Unlikable as he is, Trump is good for the economy
I have a confession to make.
As much as I hate to admit it, there is a chance Trump is going to win next year, so I am hedging my bet.
I am dipping my toe again in the stock market.
The economy is booming. No other word to describe it.
Last Friday, the Labor Department announced that the economy added 263,000 jobs and hourly wages grew by two-tenths of a percent in April.
The unemployment rate — 3.6% — is at its lowest level since December 1969.
The Dow Jones Industrial Average index of top stocks continues to be near its record high despite the occasional blip and burp.
The gross domestic product rose by 3.2% in the first quarter, and while some Democratic candidates are saying that income inequality means that most Americans aren’t feeling real benefits from the big numbers, I get the impression that lots of Americans of all political views are quietly admitting that these are good economic times and Trump is at least partly responsible.
In fact, polls indicate that most Americans approve of Trump’s economic machinations while most disapprove of his non-economic programs.
That’s why last week Trump said his upcoming campaign will be based on the spectacular economy.
It makes sense.
I don’t know how much Trump has to do with the booming stock market and the economy. The experts are divided over how much a president has to do with the economy. But I suspect he has some impact on the economy to some degree.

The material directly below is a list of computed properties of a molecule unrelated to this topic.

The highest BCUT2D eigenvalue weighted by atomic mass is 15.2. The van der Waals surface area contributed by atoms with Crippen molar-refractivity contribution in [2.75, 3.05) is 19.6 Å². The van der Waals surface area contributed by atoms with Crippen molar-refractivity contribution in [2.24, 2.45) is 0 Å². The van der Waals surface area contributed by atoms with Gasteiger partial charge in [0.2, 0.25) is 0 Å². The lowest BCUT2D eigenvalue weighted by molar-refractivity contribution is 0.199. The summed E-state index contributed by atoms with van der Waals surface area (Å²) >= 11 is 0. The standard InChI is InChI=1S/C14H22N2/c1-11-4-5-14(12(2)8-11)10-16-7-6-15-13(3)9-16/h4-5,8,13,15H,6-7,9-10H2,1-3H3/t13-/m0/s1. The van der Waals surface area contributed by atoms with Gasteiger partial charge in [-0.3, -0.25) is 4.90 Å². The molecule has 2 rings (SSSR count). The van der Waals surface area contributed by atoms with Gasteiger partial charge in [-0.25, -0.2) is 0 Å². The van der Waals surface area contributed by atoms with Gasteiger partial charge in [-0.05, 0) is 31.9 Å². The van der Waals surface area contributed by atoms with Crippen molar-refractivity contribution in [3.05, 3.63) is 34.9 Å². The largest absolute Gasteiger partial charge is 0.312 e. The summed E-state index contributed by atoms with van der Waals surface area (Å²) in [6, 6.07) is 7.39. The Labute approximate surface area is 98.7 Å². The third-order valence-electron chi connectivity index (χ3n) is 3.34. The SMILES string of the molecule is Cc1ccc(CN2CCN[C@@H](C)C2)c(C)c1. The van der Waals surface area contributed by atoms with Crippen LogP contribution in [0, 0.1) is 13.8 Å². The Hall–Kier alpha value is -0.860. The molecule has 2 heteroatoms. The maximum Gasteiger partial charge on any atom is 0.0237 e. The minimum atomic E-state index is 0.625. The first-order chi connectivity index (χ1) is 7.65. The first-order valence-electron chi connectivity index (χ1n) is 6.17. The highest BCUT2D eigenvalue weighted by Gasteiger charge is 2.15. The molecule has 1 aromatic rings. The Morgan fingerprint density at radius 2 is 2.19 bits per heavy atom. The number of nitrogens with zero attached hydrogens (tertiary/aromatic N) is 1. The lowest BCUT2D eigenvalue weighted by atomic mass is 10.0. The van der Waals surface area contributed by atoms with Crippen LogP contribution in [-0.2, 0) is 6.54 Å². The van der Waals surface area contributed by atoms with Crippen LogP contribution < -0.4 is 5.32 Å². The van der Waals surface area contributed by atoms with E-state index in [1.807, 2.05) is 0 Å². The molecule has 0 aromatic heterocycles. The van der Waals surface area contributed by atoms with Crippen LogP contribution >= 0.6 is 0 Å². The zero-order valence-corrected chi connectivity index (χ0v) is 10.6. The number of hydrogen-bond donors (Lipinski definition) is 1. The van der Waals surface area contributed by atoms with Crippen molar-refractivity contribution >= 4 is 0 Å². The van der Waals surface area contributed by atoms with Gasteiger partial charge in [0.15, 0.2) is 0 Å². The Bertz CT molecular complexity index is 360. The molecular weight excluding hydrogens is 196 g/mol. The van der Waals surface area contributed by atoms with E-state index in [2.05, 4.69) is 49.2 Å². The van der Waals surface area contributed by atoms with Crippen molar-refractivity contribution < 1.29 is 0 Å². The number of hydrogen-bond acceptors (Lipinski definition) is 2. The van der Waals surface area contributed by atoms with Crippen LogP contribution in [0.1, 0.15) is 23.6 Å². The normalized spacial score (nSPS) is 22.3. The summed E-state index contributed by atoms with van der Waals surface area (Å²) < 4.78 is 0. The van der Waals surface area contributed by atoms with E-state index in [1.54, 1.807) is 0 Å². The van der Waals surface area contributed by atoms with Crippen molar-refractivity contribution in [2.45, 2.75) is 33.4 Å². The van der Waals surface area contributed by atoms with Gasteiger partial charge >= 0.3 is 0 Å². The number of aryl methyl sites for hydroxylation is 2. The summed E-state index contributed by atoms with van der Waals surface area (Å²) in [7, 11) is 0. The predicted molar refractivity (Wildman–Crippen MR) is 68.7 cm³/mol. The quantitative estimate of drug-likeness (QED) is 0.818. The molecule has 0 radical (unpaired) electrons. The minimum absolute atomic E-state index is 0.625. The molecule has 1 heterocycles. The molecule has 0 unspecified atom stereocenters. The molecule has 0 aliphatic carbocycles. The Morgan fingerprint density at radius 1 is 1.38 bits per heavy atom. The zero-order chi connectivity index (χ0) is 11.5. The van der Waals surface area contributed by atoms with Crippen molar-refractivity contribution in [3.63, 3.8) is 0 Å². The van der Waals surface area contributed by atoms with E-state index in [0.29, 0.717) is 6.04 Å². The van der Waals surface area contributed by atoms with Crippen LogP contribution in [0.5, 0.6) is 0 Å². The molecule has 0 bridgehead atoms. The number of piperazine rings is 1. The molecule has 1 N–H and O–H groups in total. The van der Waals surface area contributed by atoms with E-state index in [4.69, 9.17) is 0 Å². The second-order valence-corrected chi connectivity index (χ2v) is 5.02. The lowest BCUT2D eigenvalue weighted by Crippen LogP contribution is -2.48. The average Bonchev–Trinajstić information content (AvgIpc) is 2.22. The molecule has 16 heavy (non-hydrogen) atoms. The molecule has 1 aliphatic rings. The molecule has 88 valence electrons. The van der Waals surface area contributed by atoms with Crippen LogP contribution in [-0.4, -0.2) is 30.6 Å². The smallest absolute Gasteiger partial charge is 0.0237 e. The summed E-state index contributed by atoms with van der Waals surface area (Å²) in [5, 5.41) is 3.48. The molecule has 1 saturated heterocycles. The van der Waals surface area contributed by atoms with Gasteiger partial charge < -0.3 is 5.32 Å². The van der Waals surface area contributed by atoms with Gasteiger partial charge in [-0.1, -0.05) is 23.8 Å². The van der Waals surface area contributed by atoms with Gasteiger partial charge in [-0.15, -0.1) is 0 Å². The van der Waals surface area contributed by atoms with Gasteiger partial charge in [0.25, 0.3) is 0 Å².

For example, the tax cuts he got through Congress has made the super-rich happy and, in turn, they have hired more people with their millions and raised wages for their minions. And Trump’s elimination of scores of federal regulations on everything from coal to the environment may be destroying America but it’s making rich folks happy, happy, happy.
I get the distinct impression the Democrats are at a loss to know what to do to win the presidential election next year.
If the economy went south, it would help the Democrats. But they don’t want to say or do anything to ruin the good feelings the best economy in decades is engendering among hoi polloi.
The latest polls indicate that more than half like “Trump’s economy” but fewer than half approve of his other programs, foreign or domestic.
But back to bet-hedging. I’m still going to vote for the man or woman who winds up on the ballot opposite Trump, even if it means a cooling of the economy.
Trump not only angers me like no other president in my lifetime, he embarrasses me. America is rapidly becoming the laughingstock of the entire world.
But as long as the economy is booming, for whatever reason, I do not feel greedy for making a little cash off it.
If Trump wins next year, I’ll grit my teeth and make the most of a bad situation and continue to play the game the rich folks play.
And if he loses and a sane adult moves into the White House, I may lose some cash, but I will gain an America I can be proud of.
Dave Peyton is on Facebook. His email address is email@example.com.